Hi. I'm 5'11 and 210 lbs. I'm looking for my first bike and sport bike at that. I live in the burbs of Ft. Lauderdale. Initially, after the training course I plan to stay around my general vicinity until comfortable and progressively ride on slightly larger/busier streets gradually, and for that believe that the Kawasaki Ninja 250 is fine. However, eventually I would like to ride the motorcycle to work in Miami on the highway 25 miles each way. It will save me a ton in gas costs. Can this bike handle a highway commute at 70-75 mph 50 miles a day? Unfortunately, I'm not in a position to buy one bike today and get a slightly larger one in 6-12 months so, I'm looking to hit a happy medium now in which I can learn and enjoy one safely now and have it meet my needs for the longer run as well. Ninja 250, 500 ?? Thanks

Im height challenged male. 5'2'-5'4'' with 30 in inseam. What would be a good first bike?
I'm looking at a Hyosung GT250R , Kawasaki ninja 250r, old (1988-199?) Honda interceptor.
Which would be the best for me to get? I dont mind lowing it be as ive read here its not a good idea.

Can't go wrong with a ninja 250r.

Hey, my best advice to ANYONE who's never driven a sport bike is start with a 250. Again, its just advice... You could always be like me.

Cause: Buy a 2002 GSXR1000(Anyone who knew those bikes knows they were BEASTS) at 14years of age.
Effect: Accident after 3days permanent scars on back

Cause: Stay away from bikes awhile, even when I did ride it was smaller CC bikes
Effect: Unharmed, Safe, most importantly still alive

FAST FORWARD FOUR YEARS

Cause: Bright Idea To Buy Yet Another GSXR on April 21, 2008 (18years old) except this one is a 2008 GSXR1000
Effect: 3wks later old man turns left in front of me
Totaled Bike
Road rash scars down both arms, legs, torn ligaments in shoulder and knee, AND ankle that didn't set properly

(Ok, so i was one of the lucky ones, it was the old mans fault and the insurance paid EVERYTHING. If you want to see the damage go to myspace.com/mi_orgullo_mexicano)

Cause: Learned the HARD way that its too much, so I armored up, got my proper gear, lessons, etc...
Effect: Felt safer getting back on

Cause: Bought YET ANOTHER 2008 GSXR1000
Effect: Due to prior cause and effect this effect yielded positive results. July 21,2008 - ???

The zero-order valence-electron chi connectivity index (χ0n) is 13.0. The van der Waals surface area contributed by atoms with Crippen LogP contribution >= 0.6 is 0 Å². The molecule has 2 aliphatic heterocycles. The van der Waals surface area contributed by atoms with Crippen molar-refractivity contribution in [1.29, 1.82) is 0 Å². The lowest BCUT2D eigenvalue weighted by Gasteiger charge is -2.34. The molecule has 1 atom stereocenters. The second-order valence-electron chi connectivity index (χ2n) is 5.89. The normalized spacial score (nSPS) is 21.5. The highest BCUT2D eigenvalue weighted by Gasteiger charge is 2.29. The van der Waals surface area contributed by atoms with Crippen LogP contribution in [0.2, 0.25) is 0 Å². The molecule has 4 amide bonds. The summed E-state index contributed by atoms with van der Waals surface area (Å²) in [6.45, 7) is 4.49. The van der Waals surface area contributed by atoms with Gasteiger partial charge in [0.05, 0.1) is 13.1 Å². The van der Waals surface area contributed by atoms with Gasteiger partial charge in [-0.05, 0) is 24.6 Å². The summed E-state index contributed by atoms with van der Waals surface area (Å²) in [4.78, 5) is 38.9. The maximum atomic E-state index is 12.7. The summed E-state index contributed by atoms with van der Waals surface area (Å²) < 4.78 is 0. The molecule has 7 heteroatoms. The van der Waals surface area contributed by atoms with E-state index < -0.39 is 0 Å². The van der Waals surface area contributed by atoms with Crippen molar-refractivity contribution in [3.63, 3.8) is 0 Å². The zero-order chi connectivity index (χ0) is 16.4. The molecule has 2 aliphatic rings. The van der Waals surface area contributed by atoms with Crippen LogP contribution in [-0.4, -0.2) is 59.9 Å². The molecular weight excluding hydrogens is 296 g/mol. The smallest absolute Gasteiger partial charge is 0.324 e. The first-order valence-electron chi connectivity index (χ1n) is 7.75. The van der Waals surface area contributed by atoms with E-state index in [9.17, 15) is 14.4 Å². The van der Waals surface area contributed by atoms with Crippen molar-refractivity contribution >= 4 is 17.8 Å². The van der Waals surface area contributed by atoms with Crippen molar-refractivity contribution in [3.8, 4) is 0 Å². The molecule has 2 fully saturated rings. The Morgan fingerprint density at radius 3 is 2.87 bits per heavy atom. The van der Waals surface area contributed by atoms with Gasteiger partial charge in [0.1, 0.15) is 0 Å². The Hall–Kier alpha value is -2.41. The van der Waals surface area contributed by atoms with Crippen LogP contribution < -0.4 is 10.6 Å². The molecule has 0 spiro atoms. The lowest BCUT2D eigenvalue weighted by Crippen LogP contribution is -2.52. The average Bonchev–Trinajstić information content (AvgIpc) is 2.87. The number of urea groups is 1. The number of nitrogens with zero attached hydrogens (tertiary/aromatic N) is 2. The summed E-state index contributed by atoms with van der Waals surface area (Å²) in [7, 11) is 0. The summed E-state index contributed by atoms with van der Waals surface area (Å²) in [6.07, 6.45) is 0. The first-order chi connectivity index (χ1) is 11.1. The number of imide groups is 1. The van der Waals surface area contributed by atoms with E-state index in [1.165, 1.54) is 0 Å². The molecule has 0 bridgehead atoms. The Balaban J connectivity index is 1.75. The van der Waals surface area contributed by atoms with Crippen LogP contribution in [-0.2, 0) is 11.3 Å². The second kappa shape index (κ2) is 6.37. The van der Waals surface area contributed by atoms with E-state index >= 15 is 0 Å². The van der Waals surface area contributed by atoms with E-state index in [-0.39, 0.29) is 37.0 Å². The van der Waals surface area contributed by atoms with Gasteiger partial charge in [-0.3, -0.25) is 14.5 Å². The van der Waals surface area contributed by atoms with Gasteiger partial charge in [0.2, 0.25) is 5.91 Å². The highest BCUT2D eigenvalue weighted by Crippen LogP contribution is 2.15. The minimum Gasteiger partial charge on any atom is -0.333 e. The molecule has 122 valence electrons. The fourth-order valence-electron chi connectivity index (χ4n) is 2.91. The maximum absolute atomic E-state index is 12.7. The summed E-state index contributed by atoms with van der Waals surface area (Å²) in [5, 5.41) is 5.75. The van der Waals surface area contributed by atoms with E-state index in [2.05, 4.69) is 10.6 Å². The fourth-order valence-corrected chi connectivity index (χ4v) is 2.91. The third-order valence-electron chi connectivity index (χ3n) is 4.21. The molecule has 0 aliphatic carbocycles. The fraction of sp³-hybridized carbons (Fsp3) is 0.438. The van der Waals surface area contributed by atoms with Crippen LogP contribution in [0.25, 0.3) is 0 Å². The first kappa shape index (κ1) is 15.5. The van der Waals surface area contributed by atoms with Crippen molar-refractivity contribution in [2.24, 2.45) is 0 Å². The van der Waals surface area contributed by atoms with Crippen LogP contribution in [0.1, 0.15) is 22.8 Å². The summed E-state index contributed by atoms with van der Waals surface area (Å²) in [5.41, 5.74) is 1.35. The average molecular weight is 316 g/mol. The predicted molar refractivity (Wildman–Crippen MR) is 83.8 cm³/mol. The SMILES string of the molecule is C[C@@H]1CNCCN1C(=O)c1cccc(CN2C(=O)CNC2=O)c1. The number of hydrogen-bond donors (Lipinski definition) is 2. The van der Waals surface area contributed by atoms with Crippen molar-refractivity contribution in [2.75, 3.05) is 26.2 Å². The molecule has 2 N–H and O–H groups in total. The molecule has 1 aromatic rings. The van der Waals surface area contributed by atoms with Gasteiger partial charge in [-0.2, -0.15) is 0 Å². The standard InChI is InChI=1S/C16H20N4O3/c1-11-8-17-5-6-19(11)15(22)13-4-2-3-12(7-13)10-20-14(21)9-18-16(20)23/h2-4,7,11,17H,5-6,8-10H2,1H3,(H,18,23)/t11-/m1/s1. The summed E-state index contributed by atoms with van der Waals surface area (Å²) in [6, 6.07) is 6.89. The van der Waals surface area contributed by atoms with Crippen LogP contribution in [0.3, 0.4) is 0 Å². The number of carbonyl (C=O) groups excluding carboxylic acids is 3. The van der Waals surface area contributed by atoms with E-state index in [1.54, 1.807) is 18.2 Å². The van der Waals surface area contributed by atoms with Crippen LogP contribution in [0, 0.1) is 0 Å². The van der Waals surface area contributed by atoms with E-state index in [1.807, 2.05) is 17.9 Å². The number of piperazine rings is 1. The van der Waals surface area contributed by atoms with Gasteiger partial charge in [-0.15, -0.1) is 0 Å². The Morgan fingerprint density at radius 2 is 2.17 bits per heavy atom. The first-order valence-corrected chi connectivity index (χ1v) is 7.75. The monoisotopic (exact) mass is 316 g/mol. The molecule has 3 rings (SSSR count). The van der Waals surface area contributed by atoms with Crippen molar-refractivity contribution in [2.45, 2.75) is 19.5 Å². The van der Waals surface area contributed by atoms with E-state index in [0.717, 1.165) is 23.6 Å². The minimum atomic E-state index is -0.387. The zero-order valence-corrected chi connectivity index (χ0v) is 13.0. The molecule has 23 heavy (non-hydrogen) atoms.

So it doesn't mean you will be a statistic starting off on a larger bike but is it worth the risk? Just incase you missed all the negative side effects here were the losses:
2002 GSXR1000
2008 GSXR1000
Another 2008 GSXR1000
19 yrs old with Road Rash scars on BOTH arms and legs
Torn ligaments in knee and shoulder
Ankle that didn't set properly

Don't believe me? Again inspect the damage
http://www.myspace.com/mi_orgullo_mexicano

P.S. If you want it for the "cool" factor most of the people you'll be impressing won't know the definition of but not limited to:
250, 500, 600, 650, 750, 1000, 1300, 1400, CC, CI(you probably don't know that one either), Suzuki, Kawasaki, Yamaha, Honda, Augusta, Buell, etc. So don't even worry about that

Yours Truly
-Billy Lines
UNBØUND RIDAZ
K8 GSXR 1K

"Honesty Is The Best Policy, Insanity Is The Best Defense"

I'm looking to get my license and get my first bike soon. I'm a female, 5'4 & 145 pounds (around there).
What would t he best beginners bike be?

Hey there! I've been really interested in getting a bike but I'm feeling iffy about what to buy. I've heard so much about Hyosung and how it sucks and how Kawasaki is a stiff ride. I'm 5'4" and 136 lbs. I also want to set straight my priorities: I want to street race, not cruise. I don't expect to start off with a bike as extreme as 600cc because I'm sure I'd throw myself off so I understand I won't be fast until I really understand motorcycles. Do any of you have a suggestion besides these two that would be great starter bikes?